The United States is now, more clearly than ever, under the control of corporations who value profit over health.
At the Geneva World Health Assembly, nations were flummoxed by the United State’s blocking of a “common sense” breastfeeding initiative.
Backed by science that shows that children raised on breast milk are happier, healthier, and have stronger bonds with their mothers, the initiative sought to “promote, protect and support breastfeeding.”
These key portions of the document’s language are what the U.S. sought to remove, likely due in large part to the $70 billion baby-food industry, which is controlled by a few domineering companies mainly based in America and Europe.
When the U.S. backed advances to change this language fell through, the bully-on-the-block sought to target the country who had first planned to introduce the measure. Ecuador, a country wherein 77% of indigenous mothers practice breastfeeding, was threatened by the North American giant: if Ecuador did not acquiesce to American demands, Washington would withdraw critical military support for the country, as well as including the small Latin-American country in its swathe recent trade wars–something their economy (with oil accounting for greater than 40% of export earnings) could not suffer from the same grace as a state like China.
The breastfeeding initiative was only one of several World Health Organization topics the U.S. attempted to thwart, or succeeded in blocking, either due to internal economic pressures, or sheer refusal to accept sound science.
The snack-food extremists from a country with obesity rates of 32.2% and 35.5% for men and women, respectively, also found it within their interests to remove statements that supported so-called “soda-taxes,” ironically targeting a resolution that would greatly benefit over a third of their nation.
To understand this move, one has to merely look at the consumption rates of Americans, and the profit they represent.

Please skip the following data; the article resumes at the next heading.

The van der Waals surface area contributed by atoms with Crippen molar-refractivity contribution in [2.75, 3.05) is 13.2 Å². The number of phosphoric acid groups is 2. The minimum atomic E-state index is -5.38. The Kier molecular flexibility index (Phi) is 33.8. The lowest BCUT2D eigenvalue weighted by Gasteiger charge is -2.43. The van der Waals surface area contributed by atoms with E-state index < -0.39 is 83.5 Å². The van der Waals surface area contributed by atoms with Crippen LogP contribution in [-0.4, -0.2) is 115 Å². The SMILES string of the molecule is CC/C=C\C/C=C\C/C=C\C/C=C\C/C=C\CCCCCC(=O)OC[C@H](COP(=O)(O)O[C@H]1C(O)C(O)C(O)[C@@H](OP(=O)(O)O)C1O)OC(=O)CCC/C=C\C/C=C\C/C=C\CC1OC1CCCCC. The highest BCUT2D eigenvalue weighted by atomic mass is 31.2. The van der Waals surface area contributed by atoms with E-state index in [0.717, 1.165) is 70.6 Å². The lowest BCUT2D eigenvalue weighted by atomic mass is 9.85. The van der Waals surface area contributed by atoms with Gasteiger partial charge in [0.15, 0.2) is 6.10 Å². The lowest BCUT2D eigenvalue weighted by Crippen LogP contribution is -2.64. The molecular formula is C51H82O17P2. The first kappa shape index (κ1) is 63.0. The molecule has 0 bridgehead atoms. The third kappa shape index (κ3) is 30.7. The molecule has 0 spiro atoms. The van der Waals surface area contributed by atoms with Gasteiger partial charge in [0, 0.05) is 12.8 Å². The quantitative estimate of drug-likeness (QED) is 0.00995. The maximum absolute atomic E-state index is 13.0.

According to a 2012 Gallup poll, 48% of surveyed Americans drink soda not only daily, but along the lines of 2-1/2 glasses a day, averaging to an enormous 42 gallons a year, per person.
As soda is the largest source of sugar in diets of children and adolescents, it comes as no surprise that the American Beverage Association (ABA) would throw money at preventing a sugar tax. It’s something they’ve done frequently in the past.
In 2010, when a soda tax was considered in New York, the ABA spent $11 million on lobbying in that state alone over the first six months of the year.
In Washington, when a soda tax of two cents per 12 ounces was passed in 2010, the ABA spent $1 million collecting 400,000 signatures to reverse the decision.
In Richmond, CA, Berkeley, CA, the ABA spent a combined $5 Million over 2012-2014.
In San Francisco, the ABA spent $9.2 Million.
One can only imagine the dollar amounts that the ABA spent lobbying for the blocking of the aforementioned international health recommendation that would have endorsed soda taxes as a way to combat obesity.
So, when we look back on the most recent World Health Assembly and wonder why we see increasing obesity rates, babies with fewer antibodies and lower risk of asthma, we must only look to the United States based companies of Coca-Cola, Pepsico, Dr. Pepper Snapple Group, National Beverage (Shasta and affiliates), and Gerber.
But at the end of the day, it is surely wiser to prioritize the baby-food industry than the 800,000 child deaths per year that universal breastfeeding would promote, or infinitely more reasonable than combating obesity–which now kills more people worldwide than car-crashes. Right?